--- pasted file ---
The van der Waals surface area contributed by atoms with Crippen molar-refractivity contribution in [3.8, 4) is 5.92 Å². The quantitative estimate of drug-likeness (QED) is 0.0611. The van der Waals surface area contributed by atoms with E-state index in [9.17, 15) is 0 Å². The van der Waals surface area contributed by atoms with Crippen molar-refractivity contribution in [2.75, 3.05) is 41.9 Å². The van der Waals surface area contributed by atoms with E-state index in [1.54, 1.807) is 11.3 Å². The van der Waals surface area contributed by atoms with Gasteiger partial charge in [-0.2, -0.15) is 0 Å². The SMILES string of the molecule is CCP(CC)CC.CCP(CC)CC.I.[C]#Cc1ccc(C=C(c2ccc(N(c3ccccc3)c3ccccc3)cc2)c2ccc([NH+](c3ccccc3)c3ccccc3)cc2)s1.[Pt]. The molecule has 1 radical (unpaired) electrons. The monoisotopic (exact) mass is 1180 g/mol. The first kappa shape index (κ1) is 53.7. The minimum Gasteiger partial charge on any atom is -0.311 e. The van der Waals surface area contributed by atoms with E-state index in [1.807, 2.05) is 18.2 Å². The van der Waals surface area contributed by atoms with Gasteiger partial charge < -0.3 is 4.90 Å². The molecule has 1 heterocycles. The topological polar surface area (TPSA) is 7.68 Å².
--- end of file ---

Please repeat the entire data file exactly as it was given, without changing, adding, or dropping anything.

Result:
The van der Waals surface area contributed by atoms with Crippen molar-refractivity contribution in [3.8, 4) is 5.92 Å². The quantitative estimate of drug-likeness (QED) is 0.0611. The van der Waals surface area contributed by atoms with E-state index in [9.17, 15) is 0 Å². The van der Waals surface area contributed by atoms with Crippen molar-refractivity contribution in [2.75, 3.05) is 41.9 Å². The van der Waals surface area contributed by atoms with E-state index in [1.54, 1.807) is 11.3 Å². The van der Waals surface area contributed by atoms with Gasteiger partial charge in [-0.2, -0.15) is 0 Å². The SMILES string of the molecule is CCP(CC)CC.CCP(CC)CC.I.[C]#Cc1ccc(C=C(c2ccc(N(c3ccccc3)c3ccccc3)cc2)c2ccc([NH+](c3ccccc3)c3ccccc3)cc2)s1.[Pt]. The molecule has 1 radical (unpaired) electrons. The monoisotopic (exact) mass is 1180 g/mol. The first kappa shape index (κ1) is 53.7. The minimum Gasteiger partial charge on any atom is -0.311 e. The van der Waals surface area contributed by atoms with E-state index in [1.807, 2.05) is 18.2 Å². The van der Waals surface area contributed by atoms with Gasteiger partial charge < -0.3 is 4.90 Å². The molecule has 1 heterocycles. The topological polar surface area (TPSA) is 7.68 Å².